When Hong Kong’s financial secretary announced plans to create a ‘Future Fund’ during his budget address in early March, everyone in the industry had the same initial reaction: finally!
It is not difficult to understand why. While state investment and pension funds across Asia have been gradually moving towards a more diversified asset policy mix and ramping up allocations to alternatives, the Hong Kong government has been far too cautious in investing its fiscal reserves.
The Hong Kong Monetary Authority (HKMA), the city’s de-facto central bank tasked with making investments, has mostly stuck to bonds and public equities, with the objective of “maintaining liquidity even if the returns are lower,” as a university professor part of the government-appointed committee responsible for drafting recommendations for the fund recently remarked in a radio interview. Whatever little private equity and real estate investments that have happened have been ad-hoc and sporadic.
That could now change with the new state investment fund, targeted to have a more aggressive investment approach to seek higher returns through long-term investments, as per the recommendations released by the five-member committee. The fund will have an initial corpus of HK$220 billion (€26.53 billion; $28.35 billion), which is the government’s land fund created from sales between 1986 and 1996. A designated portion from future budget surpluses will be added periodically. A lock-up period of at least ten years has been proposed.
But of most salience for PERE was that the committee has asked for 50 percent of the fund to be invested in alternative classes such as private equity and real estate.
HKMA manages close to HK$3 trillion in the Exchange Fund, of which almost HK$2 trillion is held in debt securities. In 2013, the fund managed an investment return rate of 2.7 percent, even lower than the 4.3 percent consumer inflation rate during the same period. In real terms, that meant the fund generated negative returns.
A small part of this fund has been set aside into something called the ‘Long Term Growth Portfolio’, which has close to HK$89 billion in assets, three quarters of which is comprised of private equity investments. Real estate investments take up the remaining one fourth.
HKMA’s overall reluctance to diversify could be because of Hong Kong’s culture. Given the island-city’s economic dependence on the real estate industry, it would be understandable if the government authority had been looking to move away from real estate, from its short and sometimes volatile cycles and focus instead on fixed-income securities.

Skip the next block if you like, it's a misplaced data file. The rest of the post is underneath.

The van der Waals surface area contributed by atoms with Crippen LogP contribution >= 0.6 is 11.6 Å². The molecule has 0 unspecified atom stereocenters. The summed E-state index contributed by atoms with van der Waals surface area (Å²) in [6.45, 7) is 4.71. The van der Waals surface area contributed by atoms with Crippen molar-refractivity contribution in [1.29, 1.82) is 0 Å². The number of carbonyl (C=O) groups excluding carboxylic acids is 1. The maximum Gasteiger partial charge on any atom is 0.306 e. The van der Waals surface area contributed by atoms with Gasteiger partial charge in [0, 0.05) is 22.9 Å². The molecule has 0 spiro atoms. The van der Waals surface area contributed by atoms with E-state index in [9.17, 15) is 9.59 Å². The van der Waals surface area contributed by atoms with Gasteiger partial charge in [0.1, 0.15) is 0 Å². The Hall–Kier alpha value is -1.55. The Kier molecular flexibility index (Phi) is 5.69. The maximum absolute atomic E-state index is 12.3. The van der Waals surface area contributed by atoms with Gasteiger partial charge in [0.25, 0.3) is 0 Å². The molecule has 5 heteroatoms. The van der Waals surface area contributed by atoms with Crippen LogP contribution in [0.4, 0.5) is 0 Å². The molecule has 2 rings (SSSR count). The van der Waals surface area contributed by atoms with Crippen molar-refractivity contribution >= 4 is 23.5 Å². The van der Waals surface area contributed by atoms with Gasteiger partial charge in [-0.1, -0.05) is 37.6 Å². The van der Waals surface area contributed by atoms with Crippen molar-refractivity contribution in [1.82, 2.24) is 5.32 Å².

A wide array of investments across international, private property markets would be a defense against volatility too. GIC Private, Singapore’s sovereign wealth fund, has proved that over decades. There is probably no coincidence that, when its real estate arm was launched in 1999, a decision was made not to invest in local properties.
So far, HKMA’s communications regarding the launch the Future Fund have been low on details, leaving key points to the imagination. There was no breakdown of asset classes, no guidelines for the deployment of the fund and questions still linger about how it will be managed.
The fund size, however, is similar to that of China’s sovereign wealth fund, China Investment Corporation, when it was first launched in 2007. It is worth mentioning that CIC’s initially allocation to real estate was around 1 percent to 2 percent.
The industry expects the proposed fund’s capital to be deployed first in trophy assets in established real estate markets with a long-term hold objective; investments in regional markets in the hunt for higher yields are unlikely therefore.
As far as the management of the fund goes, the committee, which consists mostly of academics and civil servants and hardly any fund managers and investment professionals, has suggested that the HKMA be placed in charge, for now at least.
Whether a new team will be set up to manage the fund’s investments or whether the management will be outsourced in the future remains unclear. Historically, sovereign wealth funds have hired external investment advisers to manage their portfolio, but in a recent trend, many have developed their own in-house management teams.
If Hong Kong were to follow this model, the HKMA would also have to decentralize the management team. It might even set up foreign offices in targeted markets, an approach that was never adopted with the Exchange Fund.
It remains to be seen whether Hong Kong, in its attempt at creating a thriving sovereign wealth fund, will draw on its own uninspiring historical performance, or emulate the successful models adopted by other funds in its new peer group.